Tuesday, February 19, 2008
I just got out of one of the main panels of the day - the "All-Star Analytics Team" Orion Panel (get it, they're stars), which included Bryan Eisenberg and Jim Sterne and several other distinguished voices in the field of "Measuring Success."
Chatting with our multiloquous co-chair Kevin Ryan (and moderator of the session) afterwards I sensed that he is concerned about the entertainment value of SES sessions, especially the big ones held in the Auditorium here at the Business Design Centre in Islington. Analytics... entertainment... tall order. Still, he gave it a mighty shot with an initial reference to deal: he'll go back to America and convince Britney to stop speaking in a fake British accent when in shops, if London folks will stop the terrible fixation with 80's fashion on today's runways. Kevin, might I add, you might want to add a sweetener: talk that PBS-tote-bag carrying "Britophile" from the midwest out of crazy conversations with owners of local laundromats (viz. June 2007, Keswick) -- "Do you still serve teeeaaa? Isn't that graaand!!!" (Imagine this in a Chicago accent, at the top of her lungs.)
Anyway, off topic, as they say on the Internet.
The analytics all-star squad made a number of interesting points.
On accuracy: (In the sense of getting your ad network stats to match your analytics reports exactly, etc.) The consensus around the table (at least, in the easy chairs) was that "total accuracy can't happen." A range of user issues, including increasing privacy concerns (users deleting cookies, for example), drives difficulty in measurement. Beyond this, panelists (particularly Eisenberg) added later that the problem is a "lack of standards about what constitutes a session," or a click, or a visit.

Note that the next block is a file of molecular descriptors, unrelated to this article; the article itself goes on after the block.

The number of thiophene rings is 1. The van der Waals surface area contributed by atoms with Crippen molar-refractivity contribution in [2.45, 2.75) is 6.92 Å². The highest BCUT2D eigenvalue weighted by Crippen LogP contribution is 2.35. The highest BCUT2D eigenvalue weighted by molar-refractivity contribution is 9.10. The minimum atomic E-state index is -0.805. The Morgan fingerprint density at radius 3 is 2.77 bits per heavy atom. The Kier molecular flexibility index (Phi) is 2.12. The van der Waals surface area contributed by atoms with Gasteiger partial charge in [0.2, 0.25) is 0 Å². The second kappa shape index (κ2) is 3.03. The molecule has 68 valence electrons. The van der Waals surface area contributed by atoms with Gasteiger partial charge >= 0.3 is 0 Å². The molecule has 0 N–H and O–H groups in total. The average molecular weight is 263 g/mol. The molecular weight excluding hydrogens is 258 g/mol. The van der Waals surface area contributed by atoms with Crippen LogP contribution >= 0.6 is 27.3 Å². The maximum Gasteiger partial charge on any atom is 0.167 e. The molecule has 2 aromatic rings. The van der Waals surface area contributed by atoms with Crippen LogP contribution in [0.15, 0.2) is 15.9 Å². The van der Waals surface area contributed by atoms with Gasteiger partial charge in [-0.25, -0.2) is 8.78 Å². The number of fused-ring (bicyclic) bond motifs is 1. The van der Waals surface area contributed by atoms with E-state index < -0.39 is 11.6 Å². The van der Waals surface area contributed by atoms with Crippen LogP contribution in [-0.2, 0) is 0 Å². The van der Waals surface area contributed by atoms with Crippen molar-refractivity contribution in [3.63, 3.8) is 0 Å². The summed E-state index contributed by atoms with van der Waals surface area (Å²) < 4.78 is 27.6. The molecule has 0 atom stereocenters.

On action: After all these years, corporations are stuck in the "collecting a lot of data, but not acting on it" mode. This theme came out repeatedly. Eisenberg made the point that if he were made to choose only one tool - Google Website Optimizer or Google Analytics - he'd choose Optimizer, because it means you're actively doing something to improve the user experience on the site. I share Bryan's enthusiasm for Optimizer.
On the whole: I have to say it doesn't look too good for third-party analytics providers. All panelists made polite noises that there is still a role for more costly analytics tools, but doing the obvious math, most weren't shying away from the conclusion -- derived from the triple whammy of Google & Microsoft offering a free product, typical users not coming close to using the full feature sets of advanced products, and anecdotal comments about the lack of support from third-party vendors -- that your "dollars" are best spent with a free product.
On social media measurement: This was a highly prosaic conversation, repeatedly returning to the nitty gritty of how to measure the traffic and sales impact of mentions in social media. In the midst of a discussion of tools that can measure the influence of key bloggers, even to the extent of their highly-trafficked discussions creating more discussions, a panelist interjected "What's the dollar value of a discussion?" Perhaps reinforcing the point, probably agreeing with the question, the panel went silent on this point.
However, another argument was made that companies need to start doing a better job of tracking their online reputations - figuring out whether what's being said about them online is positive or negative. Eisenberg wisely argued: "This is not about measurement but about organizations and their capacity to manage this changing realm of reputation. They find it hard to do this because they're stuck in an old-world broadcast model."
Labels: social media, web analytics
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And for a glowing review of the pioneering 1st ed. of the book, check out this review, by none other than Google's Matt Cutts.
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